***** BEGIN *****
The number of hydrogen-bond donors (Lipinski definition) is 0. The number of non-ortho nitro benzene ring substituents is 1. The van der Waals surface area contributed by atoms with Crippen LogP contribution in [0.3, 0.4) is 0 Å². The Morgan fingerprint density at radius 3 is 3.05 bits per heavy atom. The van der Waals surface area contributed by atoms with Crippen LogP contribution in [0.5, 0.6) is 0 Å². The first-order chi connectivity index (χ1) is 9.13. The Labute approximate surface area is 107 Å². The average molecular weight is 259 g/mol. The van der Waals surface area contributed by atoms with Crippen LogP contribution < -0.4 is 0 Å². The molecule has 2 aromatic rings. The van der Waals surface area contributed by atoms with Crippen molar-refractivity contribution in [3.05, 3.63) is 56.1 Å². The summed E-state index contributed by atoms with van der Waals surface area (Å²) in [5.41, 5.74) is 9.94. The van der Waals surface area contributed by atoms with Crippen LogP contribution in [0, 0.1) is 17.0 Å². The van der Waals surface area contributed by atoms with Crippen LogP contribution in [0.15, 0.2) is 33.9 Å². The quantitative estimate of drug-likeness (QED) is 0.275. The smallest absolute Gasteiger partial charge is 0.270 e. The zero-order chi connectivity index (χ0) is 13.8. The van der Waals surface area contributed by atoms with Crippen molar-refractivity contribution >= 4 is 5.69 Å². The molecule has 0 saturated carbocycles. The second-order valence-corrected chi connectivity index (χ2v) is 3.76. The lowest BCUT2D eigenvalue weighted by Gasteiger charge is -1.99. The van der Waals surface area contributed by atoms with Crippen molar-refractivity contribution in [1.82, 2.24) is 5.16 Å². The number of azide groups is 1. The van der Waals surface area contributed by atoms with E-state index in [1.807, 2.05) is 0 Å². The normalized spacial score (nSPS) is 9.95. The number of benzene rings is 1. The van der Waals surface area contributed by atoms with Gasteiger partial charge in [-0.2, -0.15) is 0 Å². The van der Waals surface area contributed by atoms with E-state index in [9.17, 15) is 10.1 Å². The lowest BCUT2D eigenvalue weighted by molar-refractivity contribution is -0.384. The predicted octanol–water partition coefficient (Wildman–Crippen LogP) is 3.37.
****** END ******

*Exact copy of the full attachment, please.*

The number of hydrogen-bond donors (Lipinski definition) is 0. The number of non-ortho nitro benzene ring substituents is 1. The van der Waals surface area contributed by atoms with Crippen LogP contribution in [0.3, 0.4) is 0 Å². The Morgan fingerprint density at radius 3 is 3.05 bits per heavy atom. The van der Waals surface area contributed by atoms with Crippen LogP contribution in [0.5, 0.6) is 0 Å². The first-order chi connectivity index (χ1) is 9.13. The Labute approximate surface area is 107 Å². The average molecular weight is 259 g/mol. The van der Waals surface area contributed by atoms with Crippen LogP contribution < -0.4 is 0 Å². The molecule has 2 aromatic rings. The van der Waals surface area contributed by atoms with Crippen molar-refractivity contribution in [3.05, 3.63) is 56.1 Å². The summed E-state index contributed by atoms with van der Waals surface area (Å²) in [5.41, 5.74) is 9.94. The van der Waals surface area contributed by atoms with Crippen LogP contribution in [0, 0.1) is 17.0 Å². The van der Waals surface area contributed by atoms with Crippen LogP contribution in [0.15, 0.2) is 33.9 Å². The quantitative estimate of drug-likeness (QED) is 0.275. The smallest absolute Gasteiger partial charge is 0.270 e. The zero-order chi connectivity index (χ0) is 13.8. The van der Waals surface area contributed by atoms with Crippen molar-refractivity contribution >= 4 is 5.69 Å². The molecule has 0 saturated carbocycles. The second-order valence-corrected chi connectivity index (χ2v) is 3.76. The lowest BCUT2D eigenvalue weighted by Gasteiger charge is -1.99. The van der Waals surface area contributed by atoms with Crippen molar-refractivity contribution in [1.82, 2.24) is 5.16 Å². The number of azide groups is 1. The van der Waals surface area contributed by atoms with E-state index in [1.807, 2.05) is 0 Å². The normalized spacial score (nSPS) is 9.95. The number of benzene rings is 1. The van der Waals surface area contributed by atoms with Gasteiger partial charge in [-0.2, -0.15) is 0 Å². The van der Waals surface area contributed by atoms with E-state index in [9.17, 15) is 10.1 Å². The lowest BCUT2D eigenvalue weighted by molar-refractivity contribution is -0.384. The predicted octanol–water partition coefficient (Wildman–Crippen LogP) is 3.37.